I'm working to the Wikipeadia definition:
Metagaming is any strategy, action or method used in a game which transcends a prescribed ruleset, uses external factors to affect the game, or goes beyond the supposed limits or environment set by the game. Another definition refers to the game universe outside of the game itself.
Metagaming is not ipso facto a bad thing and it happens in every game to a greater or lesser extent. The fact that you ask the question inherently assumes that metagaming is bad (otherwise there is no point to the question): I raise this to explicitly call out your not necessarily correct assumption.
Each table must decide for themselves what they consider is unacceptable metagaming as opposed to what they will permit. Of course, if it's allowed in your game then, by the definition above, it stops being metagaming because the game now accommodates it.
For example, a professional football coach choosing his lineup and strategy for Saturday's match based (partly) on who the opposition is, is metagaming: the strategy is informed by things that are outside the rules of the game of football. However, when considered within the completion as a whole it's not metagaming and any coach who didn't do it would not be a coach for long.
The initiative order and the effects of spells:
- do not transcend the prescribed ruleset,
- do not use external factors to affect the game,
- may go beyond the supposed limits or environment set by the game, and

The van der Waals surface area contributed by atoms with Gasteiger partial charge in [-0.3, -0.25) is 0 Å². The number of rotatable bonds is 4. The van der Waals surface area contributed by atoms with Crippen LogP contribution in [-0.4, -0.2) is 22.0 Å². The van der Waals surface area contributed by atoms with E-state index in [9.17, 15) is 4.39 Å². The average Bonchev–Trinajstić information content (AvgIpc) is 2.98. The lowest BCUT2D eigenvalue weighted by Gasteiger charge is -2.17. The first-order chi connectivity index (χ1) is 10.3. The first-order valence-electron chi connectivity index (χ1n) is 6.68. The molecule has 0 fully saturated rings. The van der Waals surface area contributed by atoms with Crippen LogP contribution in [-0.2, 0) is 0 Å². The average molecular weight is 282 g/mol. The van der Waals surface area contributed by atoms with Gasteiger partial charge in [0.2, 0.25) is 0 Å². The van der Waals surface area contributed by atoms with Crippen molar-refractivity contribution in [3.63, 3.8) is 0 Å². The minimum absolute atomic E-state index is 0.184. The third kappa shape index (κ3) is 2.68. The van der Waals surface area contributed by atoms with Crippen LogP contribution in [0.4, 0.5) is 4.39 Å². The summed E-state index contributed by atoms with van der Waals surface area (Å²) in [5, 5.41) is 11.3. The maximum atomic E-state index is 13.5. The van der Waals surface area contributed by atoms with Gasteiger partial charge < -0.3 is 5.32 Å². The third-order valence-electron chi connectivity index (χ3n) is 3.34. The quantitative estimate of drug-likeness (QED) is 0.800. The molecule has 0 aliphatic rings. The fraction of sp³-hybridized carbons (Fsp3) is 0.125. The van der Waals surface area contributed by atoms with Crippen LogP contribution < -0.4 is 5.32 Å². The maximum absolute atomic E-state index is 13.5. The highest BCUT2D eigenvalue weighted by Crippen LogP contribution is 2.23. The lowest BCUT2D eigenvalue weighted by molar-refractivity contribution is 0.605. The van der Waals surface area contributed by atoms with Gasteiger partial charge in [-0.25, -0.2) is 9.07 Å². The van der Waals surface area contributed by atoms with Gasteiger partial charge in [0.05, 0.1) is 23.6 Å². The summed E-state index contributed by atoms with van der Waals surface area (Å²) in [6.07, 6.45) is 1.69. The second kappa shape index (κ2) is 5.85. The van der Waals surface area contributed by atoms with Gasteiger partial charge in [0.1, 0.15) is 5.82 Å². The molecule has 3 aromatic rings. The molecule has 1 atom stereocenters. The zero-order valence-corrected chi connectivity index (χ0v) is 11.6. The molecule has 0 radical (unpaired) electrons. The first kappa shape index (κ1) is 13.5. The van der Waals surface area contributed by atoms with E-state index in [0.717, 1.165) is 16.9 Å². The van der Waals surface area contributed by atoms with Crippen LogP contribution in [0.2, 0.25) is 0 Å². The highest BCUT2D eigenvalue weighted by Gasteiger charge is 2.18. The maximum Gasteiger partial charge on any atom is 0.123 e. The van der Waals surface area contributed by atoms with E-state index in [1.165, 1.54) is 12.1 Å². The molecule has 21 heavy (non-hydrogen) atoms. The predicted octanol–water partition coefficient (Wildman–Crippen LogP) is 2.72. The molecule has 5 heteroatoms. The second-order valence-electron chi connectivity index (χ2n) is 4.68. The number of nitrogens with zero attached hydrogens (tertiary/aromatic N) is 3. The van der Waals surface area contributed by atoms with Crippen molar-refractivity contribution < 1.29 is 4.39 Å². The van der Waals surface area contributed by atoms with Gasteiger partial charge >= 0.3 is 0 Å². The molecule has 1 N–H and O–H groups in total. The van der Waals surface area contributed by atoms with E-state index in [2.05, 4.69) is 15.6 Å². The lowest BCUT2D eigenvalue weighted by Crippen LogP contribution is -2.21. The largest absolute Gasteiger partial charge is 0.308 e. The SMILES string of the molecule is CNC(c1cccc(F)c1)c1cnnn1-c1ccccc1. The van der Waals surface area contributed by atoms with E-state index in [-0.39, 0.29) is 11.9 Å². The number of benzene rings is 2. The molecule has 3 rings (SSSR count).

- do not involve the game universe outside of the game itself
The only aspect of metagaming that applies here is one of verisimilitude - you seem to think that initiative order is something known to the players but not the characters. If so, then your problem goes deeper than deciding what spell to use based on that order - your mind should be rebelling at the fact that people in combat take turns in the first place!
There are two ways of reconciling this:
It's actually a fundamental feature of the fantasy world that includes dungeons and dragons, magic and monsters. If the PCs were playing us they would be equally discombobulated that combat here happens in a wildly simultaneous way.
The abstraction that we use is hiding the fact that trained people in combat actually coordinate their actions. The spell grants advantage partly because of the magic, partly because the spell caster picked the opportune time to cast it and partly because the attacker knew it was coming because she and the spell caster are part of a tight-knit fighting machine and they practice this stuff off-camera.
In either case, there is a narrative analogue to the mechanical resolution which allows whatever small metagaming there is here (if any) to be safely ignored.
As a final point, without knowledge of the mechanics of the game the spell would be rather useless. This is true of a large number of spells and other effects: the spell Guidance, Bardic Inspiration and the Lucky feat all spring to mind.